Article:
Privacy of Dwellings

Posted on 06/29/2012 by __socrates

Wikis > Dictionary of Islam > Privacy of Dwellings
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Is established by the teaching of Muhammad, and it is therefore unlawful to enter the house without Isti’zun, or “asking permission.” The injunction is given in the Qur’an Surah xxiv. 27-29:-
“O ye who believe! enter not into other houses, than your own, until ye have asked leave, and have saluted its inmates. This will be best for you: haply ye will bear this in mind. And if ye find no one therein, then enter it not till leave be given you; and if it be said to you, ‘Go ye back,’ then go ye back. This will, be more blameless in you, and God knoweth what ye do. There shall be no harm in your entering houses in which no dwelleth, for the supply of your needs; and God knoweth what ye do openly and what ye hide.”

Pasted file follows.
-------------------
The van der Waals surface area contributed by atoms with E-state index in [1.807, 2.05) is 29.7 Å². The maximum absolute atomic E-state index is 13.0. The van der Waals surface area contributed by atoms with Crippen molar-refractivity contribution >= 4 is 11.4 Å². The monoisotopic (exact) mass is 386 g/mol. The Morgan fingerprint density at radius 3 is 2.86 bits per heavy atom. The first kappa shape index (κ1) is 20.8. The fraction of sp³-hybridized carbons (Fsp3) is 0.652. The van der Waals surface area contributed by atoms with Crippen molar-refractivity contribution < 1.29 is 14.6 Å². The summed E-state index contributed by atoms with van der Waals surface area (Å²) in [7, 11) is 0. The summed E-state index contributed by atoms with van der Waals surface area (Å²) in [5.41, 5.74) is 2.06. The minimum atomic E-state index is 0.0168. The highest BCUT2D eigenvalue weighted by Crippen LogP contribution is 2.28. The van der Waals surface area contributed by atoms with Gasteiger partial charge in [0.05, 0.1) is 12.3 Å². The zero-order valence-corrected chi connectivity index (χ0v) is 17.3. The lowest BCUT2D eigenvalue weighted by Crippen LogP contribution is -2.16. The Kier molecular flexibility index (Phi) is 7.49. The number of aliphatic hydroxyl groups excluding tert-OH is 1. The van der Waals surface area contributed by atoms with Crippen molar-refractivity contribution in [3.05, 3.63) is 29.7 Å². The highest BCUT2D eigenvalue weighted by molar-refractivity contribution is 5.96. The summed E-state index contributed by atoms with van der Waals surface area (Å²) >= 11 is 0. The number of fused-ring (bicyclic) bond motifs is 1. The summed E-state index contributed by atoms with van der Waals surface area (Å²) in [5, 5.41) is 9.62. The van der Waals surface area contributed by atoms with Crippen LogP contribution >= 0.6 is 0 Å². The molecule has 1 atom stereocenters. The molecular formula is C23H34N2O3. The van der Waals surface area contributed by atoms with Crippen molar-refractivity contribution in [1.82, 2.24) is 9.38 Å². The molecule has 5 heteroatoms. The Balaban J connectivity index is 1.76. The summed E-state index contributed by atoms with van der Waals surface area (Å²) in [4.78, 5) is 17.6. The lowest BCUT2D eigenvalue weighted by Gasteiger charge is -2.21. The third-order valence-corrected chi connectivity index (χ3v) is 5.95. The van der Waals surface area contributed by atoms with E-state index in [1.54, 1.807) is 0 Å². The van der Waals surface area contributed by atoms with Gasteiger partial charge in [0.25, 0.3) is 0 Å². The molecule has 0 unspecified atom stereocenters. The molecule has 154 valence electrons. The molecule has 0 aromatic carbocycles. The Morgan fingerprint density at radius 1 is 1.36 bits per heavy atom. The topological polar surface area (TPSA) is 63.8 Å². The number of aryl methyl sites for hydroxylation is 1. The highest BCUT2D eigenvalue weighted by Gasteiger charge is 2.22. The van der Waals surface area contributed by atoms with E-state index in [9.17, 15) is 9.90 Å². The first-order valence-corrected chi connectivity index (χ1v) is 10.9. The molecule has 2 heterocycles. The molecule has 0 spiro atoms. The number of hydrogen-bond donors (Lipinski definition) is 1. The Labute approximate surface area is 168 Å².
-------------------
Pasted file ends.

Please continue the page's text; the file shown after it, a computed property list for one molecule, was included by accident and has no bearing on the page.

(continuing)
‘Atu ibn Yasar relates that “A man once asked the Prophet, ‘Must I ask leave to go into the room of my mother?’ The Prophet said, ‘Yes’ Then the man said, ‘But I live in the same home.’ The man said, ‘But I wait upon her!’ The Prophet said, ‘Yes, even if you live in the same home.’ The man said,’ But I wait upon her!’ The Prophet said, ‘But you must ask permission; for, what! would you like to see your mother naked?’”
It is further related that Muhammad always went first to the right and then to the left of a door which had no curtain, and salamed several times before he entered. (Mishkat, book xxii. ch. ii)
This has become an established rule in the east, and it is considered very rude to enter any dwelling without first giving notice.

Based on Hughes, Dictionary of Islam

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